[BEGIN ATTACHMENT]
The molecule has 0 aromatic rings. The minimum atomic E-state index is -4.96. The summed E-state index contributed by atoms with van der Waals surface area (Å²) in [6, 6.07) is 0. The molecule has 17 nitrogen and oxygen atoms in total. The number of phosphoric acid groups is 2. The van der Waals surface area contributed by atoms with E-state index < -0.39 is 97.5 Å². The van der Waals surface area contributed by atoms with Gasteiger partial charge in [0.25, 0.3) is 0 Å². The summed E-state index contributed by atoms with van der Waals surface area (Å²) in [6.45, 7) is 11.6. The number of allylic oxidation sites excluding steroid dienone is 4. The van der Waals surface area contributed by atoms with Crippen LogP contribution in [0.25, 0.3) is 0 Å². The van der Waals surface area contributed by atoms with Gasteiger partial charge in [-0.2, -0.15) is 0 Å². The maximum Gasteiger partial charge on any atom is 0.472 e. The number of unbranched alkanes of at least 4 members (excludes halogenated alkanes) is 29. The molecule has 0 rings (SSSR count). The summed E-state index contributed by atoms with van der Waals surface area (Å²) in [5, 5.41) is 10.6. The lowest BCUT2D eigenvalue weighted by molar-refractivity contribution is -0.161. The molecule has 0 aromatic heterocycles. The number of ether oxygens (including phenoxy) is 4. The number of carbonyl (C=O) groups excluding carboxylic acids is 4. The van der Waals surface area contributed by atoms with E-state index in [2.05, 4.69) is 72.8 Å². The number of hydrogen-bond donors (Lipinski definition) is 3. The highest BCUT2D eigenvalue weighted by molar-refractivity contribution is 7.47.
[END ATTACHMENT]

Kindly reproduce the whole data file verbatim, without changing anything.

The molecule has 0 aromatic rings. The minimum atomic E-state index is -4.96. The summed E-state index contributed by atoms with van der Waals surface area (Å²) in [6, 6.07) is 0. The molecule has 17 nitrogen and oxygen atoms in total. The number of phosphoric acid groups is 2. The van der Waals surface area contributed by atoms with E-state index < -0.39 is 97.5 Å². The van der Waals surface area contributed by atoms with Gasteiger partial charge in [0.25, 0.3) is 0 Å². The summed E-state index contributed by atoms with van der Waals surface area (Å²) in [6.45, 7) is 11.6. The number of allylic oxidation sites excluding steroid dienone is 4. The van der Waals surface area contributed by atoms with Crippen LogP contribution in [0.25, 0.3) is 0 Å². The van der Waals surface area contributed by atoms with Gasteiger partial charge in [-0.2, -0.15) is 0 Å². The maximum Gasteiger partial charge on any atom is 0.472 e. The number of unbranched alkanes of at least 4 members (excludes halogenated alkanes) is 29. The molecule has 0 rings (SSSR count). The summed E-state index contributed by atoms with van der Waals surface area (Å²) in [5, 5.41) is 10.6. The lowest BCUT2D eigenvalue weighted by molar-refractivity contribution is -0.161. The molecule has 0 aromatic heterocycles. The number of ether oxygens (including phenoxy) is 4. The number of carbonyl (C=O) groups excluding carboxylic acids is 4. The van der Waals surface area contributed by atoms with E-state index in [2.05, 4.69) is 72.8 Å². The number of hydrogen-bond donors (Lipinski definition) is 3. The highest BCUT2D eigenvalue weighted by molar-refractivity contribution is 7.47.